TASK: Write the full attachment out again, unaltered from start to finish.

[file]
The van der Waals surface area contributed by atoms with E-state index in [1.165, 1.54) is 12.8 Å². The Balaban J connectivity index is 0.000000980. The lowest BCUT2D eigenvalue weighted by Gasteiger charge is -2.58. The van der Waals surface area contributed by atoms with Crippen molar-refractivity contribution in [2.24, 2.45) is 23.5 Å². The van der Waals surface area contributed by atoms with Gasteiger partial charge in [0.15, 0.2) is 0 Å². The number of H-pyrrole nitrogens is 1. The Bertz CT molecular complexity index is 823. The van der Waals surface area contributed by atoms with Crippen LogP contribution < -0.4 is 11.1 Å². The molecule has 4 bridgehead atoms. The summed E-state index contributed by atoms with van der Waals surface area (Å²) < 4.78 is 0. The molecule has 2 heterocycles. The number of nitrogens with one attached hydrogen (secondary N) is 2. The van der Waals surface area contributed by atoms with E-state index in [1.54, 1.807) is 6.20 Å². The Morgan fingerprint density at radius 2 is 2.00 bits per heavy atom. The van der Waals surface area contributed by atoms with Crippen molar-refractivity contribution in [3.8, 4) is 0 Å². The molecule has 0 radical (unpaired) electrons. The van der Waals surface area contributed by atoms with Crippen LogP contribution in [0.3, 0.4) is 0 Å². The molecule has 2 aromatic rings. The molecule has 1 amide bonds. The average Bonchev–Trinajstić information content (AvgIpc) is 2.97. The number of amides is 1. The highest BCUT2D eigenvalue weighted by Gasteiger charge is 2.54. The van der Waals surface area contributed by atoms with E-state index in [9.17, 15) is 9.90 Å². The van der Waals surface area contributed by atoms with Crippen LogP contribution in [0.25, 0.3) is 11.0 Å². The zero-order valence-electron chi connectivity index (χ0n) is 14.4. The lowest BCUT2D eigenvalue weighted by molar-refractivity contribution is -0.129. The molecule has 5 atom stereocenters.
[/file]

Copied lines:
The van der Waals surface area contributed by atoms with E-state index in [1.165, 1.54) is 12.8 Å². The Balaban J connectivity index is 0.000000980. The lowest BCUT2D eigenvalue weighted by Gasteiger charge is -2.58. The van der Waals surface area contributed by atoms with Crippen molar-refractivity contribution in [2.24, 2.45) is 23.5 Å². The van der Waals surface area contributed by atoms with Gasteiger partial charge in [0.15, 0.2) is 0 Å². The number of H-pyrrole nitrogens is 1. The Bertz CT molecular complexity index is 823. The van der Waals surface area contributed by atoms with Crippen LogP contribution < -0.4 is 11.1 Å². The molecule has 4 bridgehead atoms. The summed E-state index contributed by atoms with van der Waals surface area (Å²) < 4.78 is 0. The molecule has 2 heterocycles. The number of nitrogens with one attached hydrogen (secondary N) is 2. The van der Waals surface area contributed by atoms with E-state index in [1.54, 1.807) is 6.20 Å². The Morgan fingerprint density at radius 2 is 2.00 bits per heavy atom. The van der Waals surface area contributed by atoms with Crippen molar-refractivity contribution in [3.8, 4) is 0 Å². The molecule has 0 radical (unpaired) electrons. The van der Waals surface area contributed by atoms with Crippen LogP contribution in [0.3, 0.4) is 0 Å². The molecule has 2 aromatic rings. The molecule has 1 amide bonds. The average Bonchev–Trinajstić information content (AvgIpc) is 2.97. The number of amides is 1. The highest BCUT2D eigenvalue weighted by Gasteiger charge is 2.54. The van der Waals surface area contributed by atoms with E-state index in [9.17, 15) is 9.90 Å². The van der Waals surface area contributed by atoms with Crippen LogP contribution in [0.25, 0.3) is 11.0 Å². The zero-order valence-electron chi connectivity index (χ0n) is 14.4. The lowest BCUT2D eigenvalue weighted by molar-refractivity contribution is -0.129. The molecule has 5 atom stereocenters.